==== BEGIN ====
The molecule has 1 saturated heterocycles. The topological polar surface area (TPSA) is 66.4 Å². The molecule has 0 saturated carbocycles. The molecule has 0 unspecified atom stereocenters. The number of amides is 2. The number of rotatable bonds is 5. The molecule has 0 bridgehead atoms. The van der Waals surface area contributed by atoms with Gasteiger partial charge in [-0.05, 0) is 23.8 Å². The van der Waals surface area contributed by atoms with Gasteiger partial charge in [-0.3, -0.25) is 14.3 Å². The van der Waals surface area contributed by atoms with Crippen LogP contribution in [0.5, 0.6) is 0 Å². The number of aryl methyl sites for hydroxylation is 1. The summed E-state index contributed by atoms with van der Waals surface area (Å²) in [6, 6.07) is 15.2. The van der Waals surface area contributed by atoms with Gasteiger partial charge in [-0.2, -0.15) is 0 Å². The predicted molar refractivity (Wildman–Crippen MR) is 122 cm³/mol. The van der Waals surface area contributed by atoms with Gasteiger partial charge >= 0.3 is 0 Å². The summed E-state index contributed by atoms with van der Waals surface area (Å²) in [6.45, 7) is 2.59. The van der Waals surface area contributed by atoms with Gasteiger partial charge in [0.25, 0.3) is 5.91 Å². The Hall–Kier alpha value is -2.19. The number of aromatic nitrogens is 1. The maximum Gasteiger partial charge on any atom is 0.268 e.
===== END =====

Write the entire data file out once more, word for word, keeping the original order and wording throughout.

The molecule has 1 saturated heterocycles. The topological polar surface area (TPSA) is 66.4 Å². The molecule has 0 saturated carbocycles. The molecule has 0 unspecified atom stereocenters. The number of amides is 2. The number of rotatable bonds is 5. The molecule has 0 bridgehead atoms. The van der Waals surface area contributed by atoms with Gasteiger partial charge in [-0.05, 0) is 23.8 Å². The van der Waals surface area contributed by atoms with Gasteiger partial charge in [-0.3, -0.25) is 14.3 Å². The van der Waals surface area contributed by atoms with Crippen LogP contribution in [0.5, 0.6) is 0 Å². The number of aryl methyl sites for hydroxylation is 1. The summed E-state index contributed by atoms with van der Waals surface area (Å²) in [6, 6.07) is 15.2. The van der Waals surface area contributed by atoms with Gasteiger partial charge in [-0.2, -0.15) is 0 Å². The predicted molar refractivity (Wildman–Crippen MR) is 122 cm³/mol. The van der Waals surface area contributed by atoms with Gasteiger partial charge >= 0.3 is 0 Å². The summed E-state index contributed by atoms with van der Waals surface area (Å²) in [6.45, 7) is 2.59. The van der Waals surface area contributed by atoms with Gasteiger partial charge in [0.25, 0.3) is 5.91 Å². The Hall–Kier alpha value is -2.19. The number of aromatic nitrogens is 1. The maximum Gasteiger partial charge on any atom is 0.268 e.